When corporate fraud occurs, it usually is an inside job made easier because the company had an insufficient prevention program, according to executives surveyed by the Big Four firm KPMG LLP. Approximately 42 percent of survey respondents said inadequate internal control was the primary contributor in the previous year to a fraud incident against their company.
"As companies emerge from one of the most introspective periods ever regarding the prevention and detection of fraud due to regulatory requirements that have been put into effect over the last few years, the 'human element' remains at the root of most fraud occurrences," said Richard H. Girgenti, lead partner for KPMG's Forensic practice. "Applying lessons learned from their efforts to implement controls over fraud risk could help boards, senior executives and others who have responsibility to manage the risk of fraud with early detection and prevention."
Focusing on the effectiveness of controls and implementing an enterprisewide anti-fraud strategy can boost a company's confidence that its control environment is adequately addressing the risk of fraud within the organization.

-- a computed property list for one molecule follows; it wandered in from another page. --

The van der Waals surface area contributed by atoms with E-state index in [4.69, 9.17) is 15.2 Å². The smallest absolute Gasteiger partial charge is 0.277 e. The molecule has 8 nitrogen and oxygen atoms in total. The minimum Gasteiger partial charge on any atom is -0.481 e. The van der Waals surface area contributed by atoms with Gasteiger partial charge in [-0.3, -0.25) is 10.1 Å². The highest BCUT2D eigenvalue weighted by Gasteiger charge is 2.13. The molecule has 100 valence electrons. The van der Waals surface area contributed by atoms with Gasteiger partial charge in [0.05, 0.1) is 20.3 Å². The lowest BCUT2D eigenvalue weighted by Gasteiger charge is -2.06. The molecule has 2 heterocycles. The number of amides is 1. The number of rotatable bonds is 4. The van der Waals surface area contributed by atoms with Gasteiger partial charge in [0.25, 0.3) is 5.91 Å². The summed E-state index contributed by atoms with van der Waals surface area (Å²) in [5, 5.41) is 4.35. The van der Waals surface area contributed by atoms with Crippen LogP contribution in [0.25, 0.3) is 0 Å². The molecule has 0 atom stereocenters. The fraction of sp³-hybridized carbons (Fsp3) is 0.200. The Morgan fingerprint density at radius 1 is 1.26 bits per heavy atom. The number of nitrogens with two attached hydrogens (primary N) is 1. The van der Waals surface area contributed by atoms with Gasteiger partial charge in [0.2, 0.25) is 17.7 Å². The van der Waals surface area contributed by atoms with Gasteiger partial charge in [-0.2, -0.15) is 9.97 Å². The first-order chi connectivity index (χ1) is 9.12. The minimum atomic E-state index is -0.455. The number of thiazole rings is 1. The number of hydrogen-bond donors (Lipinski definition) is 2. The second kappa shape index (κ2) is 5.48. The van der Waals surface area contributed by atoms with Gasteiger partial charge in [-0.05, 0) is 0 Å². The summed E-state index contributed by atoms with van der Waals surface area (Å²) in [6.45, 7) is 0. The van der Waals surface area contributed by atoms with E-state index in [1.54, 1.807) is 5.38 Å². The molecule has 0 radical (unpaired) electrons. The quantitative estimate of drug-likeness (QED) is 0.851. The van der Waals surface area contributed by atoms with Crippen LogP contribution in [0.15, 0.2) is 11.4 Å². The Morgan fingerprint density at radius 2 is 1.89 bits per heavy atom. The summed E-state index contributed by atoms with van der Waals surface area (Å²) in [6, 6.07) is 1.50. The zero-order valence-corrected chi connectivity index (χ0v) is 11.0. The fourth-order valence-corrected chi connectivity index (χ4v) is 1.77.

Girgenti noted that the survey showed employee collusion with third parties was cited by 35 percent of respondents as the second biggest contributor to fraud, and management override of internal controls came in third, blamed by 25 percent of those surveyed as a contributor to fraud.
And the industry or sector in which an enterprise operated apparently contributes to the factors that influence fraud. For instance, the KPMG survey found that:
Approximately 53 percent of consumer markets executives pointed to collusion between employees and third parties as the most frequent reason for fraud against their organization; and,
About 45 percent of industrial-markets executives said management override of internal controls was the root of fraud against their company.
"Globalization, a more-demanding investor community, and zero-tolerance policies from regulators demands that companies ensure that their controls are operating as they should," said Girgenti, noting that a strategic approach to fraud prevention, detection and response is essential.
"This process begins with an evaluation of the effectiveness of a company's controls, creation of a culture where employees feel comfortable reporting misconduct, and development of a robust monitoring system by internal audit and others that includes continuous auditing for fraud risks and the use of enabling technologies," Girgenti said.
The survey polled 138 chief executives, chief financial officers, internal audit directors/VP controls, compliance officers, corporate counsels and security executives/risk officers. The industries represented were consumer markets, healthcare and pharmaceutical, financial services, government and industrial markets, and information, communications and entertainment.